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MLB Draft 2015 Preview: High School Edition

The MLB Draft is coming close, with only one night’s sleep standing between us and draft day. Today we look at a Blue Jays’ favourite: high school draft prospects.

The podium will have significantly less Selig this year.
The podium will have significantly less Selig this year.
Rich Schultz/Getty Images

Predicting which high school players are most likely to be picked up by the Blue Jays is a difficult affair. Not only are there tons of high school players who show the kind of ability the Blue Jays would be interested in, the Blue Jays are also one of the teams most likely to pick players that seem to come out of nowhere (Noah Syndergaard, for example). But they also sometimes pick up players that were highly rated, yet dropped for some reason (Marcus Stroman, Sean Reid-Foley). The best way to inform you on the potential Blue Jays picks seems to be to cover a lot of them, without going too much into detail.

I've taken the rankings of, Perfect Game and Baseball America and sorted the high school players by average rank. Since Brendan Rodgers, Kyle Tucker and Dazmon Cameron are very unlikely to make it out of the top 10, we'll skip them and start with the other highly ranked high schoolers, starting with the position players:


Name: Trenton Clark, OF
Average rank: 13
Pros: makes solid contact, speedy and has power in his body
Cons: some think he might not be a center fielder, some think he may not hit for much power due to wacky/slappy swing

Name: Garrett Whitley, OF
Average rank: 14
Pros: speedy centerfielder with power and patience
Cons: there are questions about his ability to make contact

Name: Tyler Stephenson, C
Average rank: 16
Pros: good defensive catcher, massive power potential
Cons: like Whitley, the main issue will be his ability to make contact

Name: Nick Plummer, OF
Average rank: 21
Pros: offers possibly the best combination of contact skills, power and patience at the plate
Cons: might not have the speed for center, nor the arm for right field, faced mostly weak competition

Name: Cornelius Randolph, 3B
Average rank: 23
Pros: combines power and contact ability at the plate with arm strength in the field
Cons:almost definitely not a shortstop, so his defensive value could become a question mark as he matures

Name: Chris Betts, C
Average rank: 24
Pros: powerful left-handed bat, good arm strength behind the plate
Cons: big guy, maybe not athletic enough to stay at catcher long-term

Name: Eric Jenkins, OF
Average rank: 41
Pros: very quick, should stick in center field, has some bat speed as well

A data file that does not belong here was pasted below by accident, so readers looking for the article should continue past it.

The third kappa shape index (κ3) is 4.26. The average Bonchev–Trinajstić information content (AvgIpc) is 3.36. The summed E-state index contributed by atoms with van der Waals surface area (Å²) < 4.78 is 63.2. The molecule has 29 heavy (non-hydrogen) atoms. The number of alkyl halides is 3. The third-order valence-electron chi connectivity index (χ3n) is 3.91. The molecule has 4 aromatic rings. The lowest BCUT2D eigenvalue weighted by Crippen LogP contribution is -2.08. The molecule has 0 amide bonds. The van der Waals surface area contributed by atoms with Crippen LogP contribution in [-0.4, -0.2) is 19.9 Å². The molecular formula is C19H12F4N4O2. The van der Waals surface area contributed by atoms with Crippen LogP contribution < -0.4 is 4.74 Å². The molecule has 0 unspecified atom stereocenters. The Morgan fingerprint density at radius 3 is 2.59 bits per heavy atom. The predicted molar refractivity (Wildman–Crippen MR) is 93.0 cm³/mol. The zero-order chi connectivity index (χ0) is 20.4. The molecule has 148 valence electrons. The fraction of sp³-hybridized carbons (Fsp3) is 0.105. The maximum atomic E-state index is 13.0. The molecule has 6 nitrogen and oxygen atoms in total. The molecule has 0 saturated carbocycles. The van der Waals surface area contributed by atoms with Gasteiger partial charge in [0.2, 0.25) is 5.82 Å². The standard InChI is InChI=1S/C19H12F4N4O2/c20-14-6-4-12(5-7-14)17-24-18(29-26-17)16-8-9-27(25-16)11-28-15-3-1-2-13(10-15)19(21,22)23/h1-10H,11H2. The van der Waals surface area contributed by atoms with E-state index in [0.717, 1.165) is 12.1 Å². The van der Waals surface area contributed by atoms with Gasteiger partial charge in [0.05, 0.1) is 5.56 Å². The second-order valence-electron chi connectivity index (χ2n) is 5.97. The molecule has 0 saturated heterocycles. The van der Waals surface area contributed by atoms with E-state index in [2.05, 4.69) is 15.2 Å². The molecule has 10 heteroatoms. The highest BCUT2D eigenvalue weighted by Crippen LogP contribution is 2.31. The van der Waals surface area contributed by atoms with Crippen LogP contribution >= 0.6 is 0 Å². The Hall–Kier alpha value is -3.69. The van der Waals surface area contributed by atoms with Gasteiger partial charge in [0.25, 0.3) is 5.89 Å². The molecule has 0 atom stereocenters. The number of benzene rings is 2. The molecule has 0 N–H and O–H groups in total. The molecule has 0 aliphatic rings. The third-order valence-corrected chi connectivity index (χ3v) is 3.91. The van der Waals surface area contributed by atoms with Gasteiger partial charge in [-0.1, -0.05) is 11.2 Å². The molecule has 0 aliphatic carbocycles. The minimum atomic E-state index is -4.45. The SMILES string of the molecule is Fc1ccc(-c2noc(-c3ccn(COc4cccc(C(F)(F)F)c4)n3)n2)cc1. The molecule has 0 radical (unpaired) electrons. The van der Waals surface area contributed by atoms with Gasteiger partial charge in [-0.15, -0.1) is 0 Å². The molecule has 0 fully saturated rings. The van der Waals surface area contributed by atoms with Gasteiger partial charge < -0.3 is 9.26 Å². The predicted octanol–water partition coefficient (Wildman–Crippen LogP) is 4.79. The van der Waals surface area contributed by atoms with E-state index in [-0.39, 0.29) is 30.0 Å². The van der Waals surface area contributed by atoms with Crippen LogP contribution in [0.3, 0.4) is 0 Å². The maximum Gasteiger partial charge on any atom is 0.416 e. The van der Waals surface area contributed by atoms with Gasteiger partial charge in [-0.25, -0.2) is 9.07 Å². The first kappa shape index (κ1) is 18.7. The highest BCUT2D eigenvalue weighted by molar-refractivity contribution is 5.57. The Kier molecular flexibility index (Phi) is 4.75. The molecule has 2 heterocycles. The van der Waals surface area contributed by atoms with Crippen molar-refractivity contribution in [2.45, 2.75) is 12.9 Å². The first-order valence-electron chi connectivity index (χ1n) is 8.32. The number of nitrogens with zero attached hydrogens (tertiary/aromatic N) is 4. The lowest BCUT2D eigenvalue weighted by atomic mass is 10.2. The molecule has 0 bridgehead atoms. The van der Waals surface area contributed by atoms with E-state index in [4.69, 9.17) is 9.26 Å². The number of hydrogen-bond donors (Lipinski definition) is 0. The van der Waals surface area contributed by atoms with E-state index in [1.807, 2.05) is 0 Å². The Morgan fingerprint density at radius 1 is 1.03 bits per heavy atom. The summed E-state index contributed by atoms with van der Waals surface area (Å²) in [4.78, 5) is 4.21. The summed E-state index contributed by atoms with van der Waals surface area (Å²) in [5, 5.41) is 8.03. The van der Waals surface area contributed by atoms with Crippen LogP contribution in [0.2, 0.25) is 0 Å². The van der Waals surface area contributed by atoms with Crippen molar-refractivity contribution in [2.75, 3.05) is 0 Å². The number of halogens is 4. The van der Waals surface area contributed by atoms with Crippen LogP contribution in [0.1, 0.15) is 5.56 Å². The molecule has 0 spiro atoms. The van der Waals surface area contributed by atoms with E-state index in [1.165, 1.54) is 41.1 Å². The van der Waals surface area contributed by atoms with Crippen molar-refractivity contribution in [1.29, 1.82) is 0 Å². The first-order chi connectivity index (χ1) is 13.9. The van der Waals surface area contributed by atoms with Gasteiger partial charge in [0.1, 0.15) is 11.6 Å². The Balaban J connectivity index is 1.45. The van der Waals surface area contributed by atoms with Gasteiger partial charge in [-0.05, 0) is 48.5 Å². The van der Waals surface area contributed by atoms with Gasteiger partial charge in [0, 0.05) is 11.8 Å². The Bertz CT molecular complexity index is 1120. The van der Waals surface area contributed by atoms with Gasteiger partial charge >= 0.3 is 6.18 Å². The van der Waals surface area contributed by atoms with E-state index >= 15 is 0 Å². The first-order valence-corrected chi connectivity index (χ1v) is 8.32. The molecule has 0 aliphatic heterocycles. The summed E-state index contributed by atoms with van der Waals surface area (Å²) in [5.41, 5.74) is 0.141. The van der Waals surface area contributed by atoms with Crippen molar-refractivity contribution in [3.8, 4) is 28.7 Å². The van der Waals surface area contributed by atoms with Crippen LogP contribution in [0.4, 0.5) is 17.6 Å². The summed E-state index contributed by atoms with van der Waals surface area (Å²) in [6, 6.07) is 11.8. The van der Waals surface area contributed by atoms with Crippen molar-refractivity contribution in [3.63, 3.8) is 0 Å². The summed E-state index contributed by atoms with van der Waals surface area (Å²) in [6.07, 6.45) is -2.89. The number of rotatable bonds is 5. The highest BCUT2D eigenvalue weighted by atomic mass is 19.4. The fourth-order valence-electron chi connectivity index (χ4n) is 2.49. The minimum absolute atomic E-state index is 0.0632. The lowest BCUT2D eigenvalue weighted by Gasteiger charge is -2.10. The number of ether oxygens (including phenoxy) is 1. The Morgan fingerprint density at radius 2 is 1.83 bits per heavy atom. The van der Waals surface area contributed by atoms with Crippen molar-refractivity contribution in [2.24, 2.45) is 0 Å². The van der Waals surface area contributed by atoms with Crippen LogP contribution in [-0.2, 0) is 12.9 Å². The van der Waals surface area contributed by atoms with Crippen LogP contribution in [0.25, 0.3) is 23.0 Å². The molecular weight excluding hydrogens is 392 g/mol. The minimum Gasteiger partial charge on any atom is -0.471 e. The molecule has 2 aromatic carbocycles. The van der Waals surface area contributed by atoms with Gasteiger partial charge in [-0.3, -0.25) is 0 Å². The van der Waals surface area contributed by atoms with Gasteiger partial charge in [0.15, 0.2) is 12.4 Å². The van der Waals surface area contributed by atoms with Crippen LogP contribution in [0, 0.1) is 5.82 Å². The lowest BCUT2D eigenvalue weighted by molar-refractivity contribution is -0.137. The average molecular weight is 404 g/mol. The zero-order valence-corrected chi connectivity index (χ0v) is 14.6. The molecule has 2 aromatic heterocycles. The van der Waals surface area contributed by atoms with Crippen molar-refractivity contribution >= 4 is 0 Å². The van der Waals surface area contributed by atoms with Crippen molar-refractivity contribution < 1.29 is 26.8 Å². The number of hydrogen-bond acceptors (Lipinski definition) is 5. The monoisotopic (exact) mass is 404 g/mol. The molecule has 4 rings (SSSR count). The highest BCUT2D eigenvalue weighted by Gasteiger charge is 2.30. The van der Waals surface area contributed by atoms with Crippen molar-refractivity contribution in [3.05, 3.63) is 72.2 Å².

Cons: below-average arm, might never hit for power


Name: Kolby Allard, LHP
Average rank: 14
Pros: hard fastball that can get into the mid-nineties combined with a sharp curveball
Cons: hasn't thrown much due to a back injury

Name: Mike Nikorak, RHP
Average rank: 15
Pros: easy velocity (up to 97) with some projection left, very promising curve
Cons: will need to become more pitcher than thrower

Name: Ashe Russell, RHP
Average rank: 17
Pros: hard fastball (93-95 mph) combined with big slider
Cons: low arm slot, not the best delivery

Name: Donny Everett, RHP
Average rank: 24
Pros: probably has the hardest fastball among prep pitchers this class
Cons: hasn't shown the greatest secondary pitches, no projection left

Name: Beau Burrows, RHP
Average rank: 32
Pros: another hard fastball, commands it better than similar hard throwers
Cons: ugly arm action, small frame, inconsistent secondary pitches

Name: Justin Hooper, LHP
Average rank: 35
Pros: 6'7 lefty with big time velocity, promising changeup and slider
Cons: very ugly delivery, command issues, reported to have very high bonus demands

Name: Dakota Chalmers, RHP
Average rank: 36
Pros: two good breaking balls, decent low-90s fastball with potential for more
Cons: ugly (high back elbow) delivery


Personally, I would hope Nick Plummer, or even Mike Nikorak (unlikely), falls to number 29. Jim Callis of has Plummer going to the Jays in his latest mock draft. If that doesn't happen, perhaps it'll be outfielder Eric Jenkins, who keeps getting linked to the Blue Jays by various analysts (but especially Keith Law). Don't count out Dakota Chalmers, though, as he seems pretty similar to Reid-Foley, although 29 may be too high for him and 56 perhaps too low to snap him up.

These are of course but a fraction of the total amount of high school talent available in the draft, so I will do my best to bring you an even wider selection of high school players tomorrow, on draft day. Are you excited yet?